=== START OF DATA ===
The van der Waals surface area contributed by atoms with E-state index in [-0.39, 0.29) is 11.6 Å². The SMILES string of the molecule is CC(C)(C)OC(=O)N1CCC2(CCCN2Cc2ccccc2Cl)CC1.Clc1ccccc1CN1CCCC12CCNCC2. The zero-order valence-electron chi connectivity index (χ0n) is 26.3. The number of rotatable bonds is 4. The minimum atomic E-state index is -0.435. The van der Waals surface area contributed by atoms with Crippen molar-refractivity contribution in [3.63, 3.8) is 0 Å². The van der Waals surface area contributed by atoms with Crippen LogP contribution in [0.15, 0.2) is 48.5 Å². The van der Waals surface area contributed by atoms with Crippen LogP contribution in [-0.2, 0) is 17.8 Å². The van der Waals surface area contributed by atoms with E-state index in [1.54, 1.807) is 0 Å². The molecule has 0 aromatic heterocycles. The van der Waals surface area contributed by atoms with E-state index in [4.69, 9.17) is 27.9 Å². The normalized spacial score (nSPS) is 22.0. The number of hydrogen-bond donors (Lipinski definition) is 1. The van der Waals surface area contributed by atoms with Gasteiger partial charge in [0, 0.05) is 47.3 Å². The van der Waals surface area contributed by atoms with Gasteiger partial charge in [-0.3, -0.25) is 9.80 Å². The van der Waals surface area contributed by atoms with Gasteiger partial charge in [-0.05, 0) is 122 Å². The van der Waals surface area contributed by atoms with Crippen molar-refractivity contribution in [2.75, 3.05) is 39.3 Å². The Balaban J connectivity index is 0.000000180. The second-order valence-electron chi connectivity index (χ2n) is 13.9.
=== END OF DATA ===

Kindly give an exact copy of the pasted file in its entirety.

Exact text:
The van der Waals surface area contributed by atoms with E-state index in [-0.39, 0.29) is 11.6 Å². The SMILES string of the molecule is CC(C)(C)OC(=O)N1CCC2(CCCN2Cc2ccccc2Cl)CC1.Clc1ccccc1CN1CCCC12CCNCC2. The zero-order valence-electron chi connectivity index (χ0n) is 26.3. The number of rotatable bonds is 4. The minimum atomic E-state index is -0.435. The van der Waals surface area contributed by atoms with Crippen molar-refractivity contribution in [3.63, 3.8) is 0 Å². The van der Waals surface area contributed by atoms with Crippen LogP contribution in [0.15, 0.2) is 48.5 Å². The van der Waals surface area contributed by atoms with Crippen LogP contribution in [-0.2, 0) is 17.8 Å². The van der Waals surface area contributed by atoms with E-state index in [1.54, 1.807) is 0 Å². The molecule has 0 aromatic heterocycles. The van der Waals surface area contributed by atoms with E-state index in [4.69, 9.17) is 27.9 Å². The normalized spacial score (nSPS) is 22.0. The number of hydrogen-bond donors (Lipinski definition) is 1. The van der Waals surface area contributed by atoms with Gasteiger partial charge in [0, 0.05) is 47.3 Å². The van der Waals surface area contributed by atoms with Gasteiger partial charge in [-0.3, -0.25) is 9.80 Å². The van der Waals surface area contributed by atoms with Gasteiger partial charge in [-0.05, 0) is 122 Å². The van der Waals surface area contributed by atoms with Crippen molar-refractivity contribution in [2.75, 3.05) is 39.3 Å². The Balaban J connectivity index is 0.000000180. The second-order valence-electron chi connectivity index (χ2n) is 13.9.